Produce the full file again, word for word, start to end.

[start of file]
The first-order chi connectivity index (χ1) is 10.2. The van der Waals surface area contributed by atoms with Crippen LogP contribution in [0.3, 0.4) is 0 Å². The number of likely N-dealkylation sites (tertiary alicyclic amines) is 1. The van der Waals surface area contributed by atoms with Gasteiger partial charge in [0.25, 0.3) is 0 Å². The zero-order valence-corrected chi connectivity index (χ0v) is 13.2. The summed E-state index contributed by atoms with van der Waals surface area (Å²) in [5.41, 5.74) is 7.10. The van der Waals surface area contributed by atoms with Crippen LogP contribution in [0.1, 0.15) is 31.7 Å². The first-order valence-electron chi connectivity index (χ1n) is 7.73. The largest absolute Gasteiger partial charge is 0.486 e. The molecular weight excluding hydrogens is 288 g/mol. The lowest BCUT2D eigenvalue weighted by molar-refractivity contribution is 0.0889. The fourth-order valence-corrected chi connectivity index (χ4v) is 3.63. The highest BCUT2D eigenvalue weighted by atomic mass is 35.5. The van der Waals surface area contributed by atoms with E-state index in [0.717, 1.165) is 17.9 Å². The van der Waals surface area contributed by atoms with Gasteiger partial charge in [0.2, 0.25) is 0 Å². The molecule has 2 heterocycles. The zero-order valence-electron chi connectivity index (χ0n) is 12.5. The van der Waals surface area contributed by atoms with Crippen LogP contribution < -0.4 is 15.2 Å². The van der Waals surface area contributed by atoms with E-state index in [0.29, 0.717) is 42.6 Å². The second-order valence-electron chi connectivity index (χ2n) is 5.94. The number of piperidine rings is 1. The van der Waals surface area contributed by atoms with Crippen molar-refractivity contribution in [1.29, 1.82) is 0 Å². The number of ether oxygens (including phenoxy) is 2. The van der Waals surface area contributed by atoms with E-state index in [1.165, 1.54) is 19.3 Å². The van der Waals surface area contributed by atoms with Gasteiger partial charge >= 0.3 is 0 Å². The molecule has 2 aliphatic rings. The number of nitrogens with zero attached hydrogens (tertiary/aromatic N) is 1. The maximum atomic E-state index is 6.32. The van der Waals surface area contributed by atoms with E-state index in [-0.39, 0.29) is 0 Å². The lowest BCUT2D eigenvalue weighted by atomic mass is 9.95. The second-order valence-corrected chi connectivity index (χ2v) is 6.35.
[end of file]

The first-order chi connectivity index (χ1) is 10.2. The van der Waals surface area contributed by atoms with Crippen LogP contribution in [0.3, 0.4) is 0 Å². The number of likely N-dealkylation sites (tertiary alicyclic amines) is 1. The van der Waals surface area contributed by atoms with Gasteiger partial charge in [0.25, 0.3) is 0 Å². The zero-order valence-corrected chi connectivity index (χ0v) is 13.2. The summed E-state index contributed by atoms with van der Waals surface area (Å²) in [5.41, 5.74) is 7.10. The van der Waals surface area contributed by atoms with Crippen LogP contribution in [0.1, 0.15) is 31.7 Å². The first-order valence-electron chi connectivity index (χ1n) is 7.73. The largest absolute Gasteiger partial charge is 0.486 e. The molecular weight excluding hydrogens is 288 g/mol. The lowest BCUT2D eigenvalue weighted by molar-refractivity contribution is 0.0889. The fourth-order valence-corrected chi connectivity index (χ4v) is 3.63. The highest BCUT2D eigenvalue weighted by atomic mass is 35.5. The van der Waals surface area contributed by atoms with E-state index in [0.717, 1.165) is 17.9 Å². The van der Waals surface area contributed by atoms with Gasteiger partial charge in [0.2, 0.25) is 0 Å². The molecule has 2 heterocycles. The zero-order valence-electron chi connectivity index (χ0n) is 12.5. The van der Waals surface area contributed by atoms with Crippen LogP contribution < -0.4 is 15.2 Å². The van der Waals surface area contributed by atoms with E-state index in [0.29, 0.717) is 42.6 Å². The second-order valence-electron chi connectivity index (χ2n) is 5.94. The number of piperidine rings is 1. The van der Waals surface area contributed by atoms with Crippen molar-refractivity contribution in [1.29, 1.82) is 0 Å². The number of ether oxygens (including phenoxy) is 2. The van der Waals surface area contributed by atoms with E-state index in [1.165, 1.54) is 19.3 Å². The van der Waals surface area contributed by atoms with Gasteiger partial charge >= 0.3 is 0 Å². The molecule has 2 aliphatic rings. The number of nitrogens with zero attached hydrogens (tertiary/aromatic N) is 1. The maximum atomic E-state index is 6.32. The van der Waals surface area contributed by atoms with E-state index in [-0.39, 0.29) is 0 Å². The lowest BCUT2D eigenvalue weighted by atomic mass is 9.95. The second-order valence-corrected chi connectivity index (χ2v) is 6.35.